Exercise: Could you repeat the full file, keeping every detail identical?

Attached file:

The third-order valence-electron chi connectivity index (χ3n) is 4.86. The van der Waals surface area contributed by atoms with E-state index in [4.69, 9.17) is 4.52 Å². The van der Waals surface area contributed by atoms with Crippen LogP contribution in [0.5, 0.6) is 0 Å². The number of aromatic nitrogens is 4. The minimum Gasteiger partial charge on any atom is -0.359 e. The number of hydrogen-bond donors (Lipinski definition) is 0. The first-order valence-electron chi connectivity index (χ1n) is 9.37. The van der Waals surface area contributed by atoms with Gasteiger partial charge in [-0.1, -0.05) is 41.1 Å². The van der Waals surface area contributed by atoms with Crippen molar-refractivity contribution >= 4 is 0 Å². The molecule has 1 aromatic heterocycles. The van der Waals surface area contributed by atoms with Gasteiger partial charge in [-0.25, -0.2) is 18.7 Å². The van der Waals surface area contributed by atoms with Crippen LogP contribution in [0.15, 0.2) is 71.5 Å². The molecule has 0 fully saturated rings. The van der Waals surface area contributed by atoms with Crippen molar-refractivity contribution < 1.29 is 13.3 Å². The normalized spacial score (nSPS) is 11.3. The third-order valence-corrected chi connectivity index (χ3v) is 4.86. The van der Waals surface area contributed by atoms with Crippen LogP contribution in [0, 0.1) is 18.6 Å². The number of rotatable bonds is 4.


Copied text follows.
The third-order valence-electron chi connectivity index (χ3n) is 4.86. The van der Waals surface area contributed by atoms with E-state index in [4.69, 9.17) is 4.52 Å². The van der Waals surface area contributed by atoms with Crippen LogP contribution in [0.5, 0.6) is 0 Å². The number of aromatic nitrogens is 4. The minimum Gasteiger partial charge on any atom is -0.359 e. The number of hydrogen-bond donors (Lipinski definition) is 0. The first-order valence-electron chi connectivity index (χ1n) is 9.37. The van der Waals surface area contributed by atoms with Gasteiger partial charge in [-0.1, -0.05) is 41.1 Å². The van der Waals surface area contributed by atoms with Crippen molar-refractivity contribution >= 4 is 0 Å². The molecule has 1 aromatic heterocycles. The van der Waals surface area contributed by atoms with Gasteiger partial charge in [-0.25, -0.2) is 18.7 Å². The van der Waals surface area contributed by atoms with Crippen LogP contribution in [0.15, 0.2) is 71.5 Å². The molecule has 0 fully saturated rings. The van der Waals surface area contributed by atoms with Crippen molar-refractivity contribution < 1.29 is 13.3 Å². The normalized spacial score (nSPS) is 11.3. The third-order valence-corrected chi connectivity index (χ3v) is 4.86. The van der Waals surface area contributed by atoms with Crippen LogP contribution in [0, 0.1) is 18.6 Å². The number of rotatable bonds is 4.